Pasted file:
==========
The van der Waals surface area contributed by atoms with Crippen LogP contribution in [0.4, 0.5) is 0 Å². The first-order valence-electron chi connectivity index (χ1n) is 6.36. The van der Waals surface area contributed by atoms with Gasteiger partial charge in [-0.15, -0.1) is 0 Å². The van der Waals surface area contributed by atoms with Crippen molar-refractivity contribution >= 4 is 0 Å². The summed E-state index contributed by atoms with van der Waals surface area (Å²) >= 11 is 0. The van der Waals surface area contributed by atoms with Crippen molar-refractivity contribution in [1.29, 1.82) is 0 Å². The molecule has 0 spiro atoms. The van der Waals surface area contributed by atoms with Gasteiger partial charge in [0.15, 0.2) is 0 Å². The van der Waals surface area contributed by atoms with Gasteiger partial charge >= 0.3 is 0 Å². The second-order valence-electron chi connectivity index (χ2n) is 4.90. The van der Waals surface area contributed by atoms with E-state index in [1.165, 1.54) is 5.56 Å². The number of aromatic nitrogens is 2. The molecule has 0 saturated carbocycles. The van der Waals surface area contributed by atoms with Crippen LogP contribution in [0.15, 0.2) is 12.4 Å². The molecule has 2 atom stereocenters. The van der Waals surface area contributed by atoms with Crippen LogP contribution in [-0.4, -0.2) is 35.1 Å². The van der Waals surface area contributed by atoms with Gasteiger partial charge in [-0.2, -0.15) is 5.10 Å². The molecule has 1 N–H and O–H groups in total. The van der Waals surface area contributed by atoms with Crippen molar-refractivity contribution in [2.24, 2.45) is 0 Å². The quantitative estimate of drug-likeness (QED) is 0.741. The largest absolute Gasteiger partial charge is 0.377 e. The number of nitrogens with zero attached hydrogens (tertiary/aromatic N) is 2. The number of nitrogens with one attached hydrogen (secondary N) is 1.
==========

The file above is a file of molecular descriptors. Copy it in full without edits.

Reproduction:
The van der Waals surface area contributed by atoms with Crippen LogP contribution in [0.4, 0.5) is 0 Å². The first-order valence-electron chi connectivity index (χ1n) is 6.36. The van der Waals surface area contributed by atoms with Gasteiger partial charge in [-0.15, -0.1) is 0 Å². The van der Waals surface area contributed by atoms with Crippen molar-refractivity contribution >= 4 is 0 Å². The summed E-state index contributed by atoms with van der Waals surface area (Å²) >= 11 is 0. The van der Waals surface area contributed by atoms with Crippen molar-refractivity contribution in [1.29, 1.82) is 0 Å². The molecule has 0 spiro atoms. The van der Waals surface area contributed by atoms with Gasteiger partial charge in [0.15, 0.2) is 0 Å². The van der Waals surface area contributed by atoms with Gasteiger partial charge >= 0.3 is 0 Å². The second-order valence-electron chi connectivity index (χ2n) is 4.90. The van der Waals surface area contributed by atoms with E-state index in [1.165, 1.54) is 5.56 Å². The number of aromatic nitrogens is 2. The molecule has 0 saturated carbocycles. The van der Waals surface area contributed by atoms with Crippen LogP contribution in [0.15, 0.2) is 12.4 Å². The molecule has 2 atom stereocenters. The van der Waals surface area contributed by atoms with Crippen LogP contribution in [-0.4, -0.2) is 35.1 Å². The van der Waals surface area contributed by atoms with Gasteiger partial charge in [-0.2, -0.15) is 5.10 Å². The molecule has 1 N–H and O–H groups in total. The van der Waals surface area contributed by atoms with Crippen molar-refractivity contribution in [2.24, 2.45) is 0 Å². The quantitative estimate of drug-likeness (QED) is 0.741. The largest absolute Gasteiger partial charge is 0.377 e. The number of nitrogens with zero attached hydrogens (tertiary/aromatic N) is 2. The number of nitrogens with one attached hydrogen (secondary N) is 1.